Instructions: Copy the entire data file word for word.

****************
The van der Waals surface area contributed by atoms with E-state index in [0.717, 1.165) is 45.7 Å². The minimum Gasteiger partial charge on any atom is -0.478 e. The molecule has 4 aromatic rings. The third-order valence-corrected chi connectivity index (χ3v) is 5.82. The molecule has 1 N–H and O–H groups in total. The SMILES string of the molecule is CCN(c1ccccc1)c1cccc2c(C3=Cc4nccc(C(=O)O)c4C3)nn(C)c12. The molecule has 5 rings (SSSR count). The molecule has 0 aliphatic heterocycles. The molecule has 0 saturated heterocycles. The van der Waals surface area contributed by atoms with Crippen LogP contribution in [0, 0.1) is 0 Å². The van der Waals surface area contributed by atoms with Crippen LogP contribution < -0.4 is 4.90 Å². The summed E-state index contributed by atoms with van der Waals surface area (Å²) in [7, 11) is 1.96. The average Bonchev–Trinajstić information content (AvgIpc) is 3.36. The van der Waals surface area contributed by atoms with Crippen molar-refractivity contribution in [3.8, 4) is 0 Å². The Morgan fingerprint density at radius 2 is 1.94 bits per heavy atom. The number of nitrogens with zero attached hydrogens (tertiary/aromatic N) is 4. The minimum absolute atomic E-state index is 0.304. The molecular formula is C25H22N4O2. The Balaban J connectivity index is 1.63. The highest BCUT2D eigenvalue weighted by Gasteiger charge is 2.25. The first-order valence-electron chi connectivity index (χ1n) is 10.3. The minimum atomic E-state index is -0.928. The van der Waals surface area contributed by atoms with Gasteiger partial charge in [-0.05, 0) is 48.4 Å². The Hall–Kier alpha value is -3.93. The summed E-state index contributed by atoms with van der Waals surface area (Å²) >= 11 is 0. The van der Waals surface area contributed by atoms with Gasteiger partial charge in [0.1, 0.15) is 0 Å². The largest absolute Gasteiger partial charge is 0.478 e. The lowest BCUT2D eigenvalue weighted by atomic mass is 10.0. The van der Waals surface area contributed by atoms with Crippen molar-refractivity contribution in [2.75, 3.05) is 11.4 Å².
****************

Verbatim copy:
The van der Waals surface area contributed by atoms with E-state index in [0.717, 1.165) is 45.7 Å². The minimum Gasteiger partial charge on any atom is -0.478 e. The molecule has 4 aromatic rings. The third-order valence-corrected chi connectivity index (χ3v) is 5.82. The molecule has 1 N–H and O–H groups in total. The SMILES string of the molecule is CCN(c1ccccc1)c1cccc2c(C3=Cc4nccc(C(=O)O)c4C3)nn(C)c12. The molecule has 5 rings (SSSR count). The molecule has 0 aliphatic heterocycles. The molecule has 0 saturated heterocycles. The van der Waals surface area contributed by atoms with Crippen LogP contribution in [0, 0.1) is 0 Å². The van der Waals surface area contributed by atoms with Crippen LogP contribution < -0.4 is 4.90 Å². The summed E-state index contributed by atoms with van der Waals surface area (Å²) in [7, 11) is 1.96. The average Bonchev–Trinajstić information content (AvgIpc) is 3.36. The van der Waals surface area contributed by atoms with Crippen molar-refractivity contribution in [3.8, 4) is 0 Å². The Morgan fingerprint density at radius 2 is 1.94 bits per heavy atom. The number of nitrogens with zero attached hydrogens (tertiary/aromatic N) is 4. The minimum absolute atomic E-state index is 0.304. The molecular formula is C25H22N4O2. The Balaban J connectivity index is 1.63. The highest BCUT2D eigenvalue weighted by Gasteiger charge is 2.25. The first-order valence-electron chi connectivity index (χ1n) is 10.3. The minimum atomic E-state index is -0.928. The van der Waals surface area contributed by atoms with Gasteiger partial charge in [-0.05, 0) is 48.4 Å². The Hall–Kier alpha value is -3.93. The summed E-state index contributed by atoms with van der Waals surface area (Å²) >= 11 is 0. The van der Waals surface area contributed by atoms with Gasteiger partial charge in [0.1, 0.15) is 0 Å². The largest absolute Gasteiger partial charge is 0.478 e. The lowest BCUT2D eigenvalue weighted by atomic mass is 10.0. The van der Waals surface area contributed by atoms with Crippen molar-refractivity contribution in [2.75, 3.05) is 11.4 Å².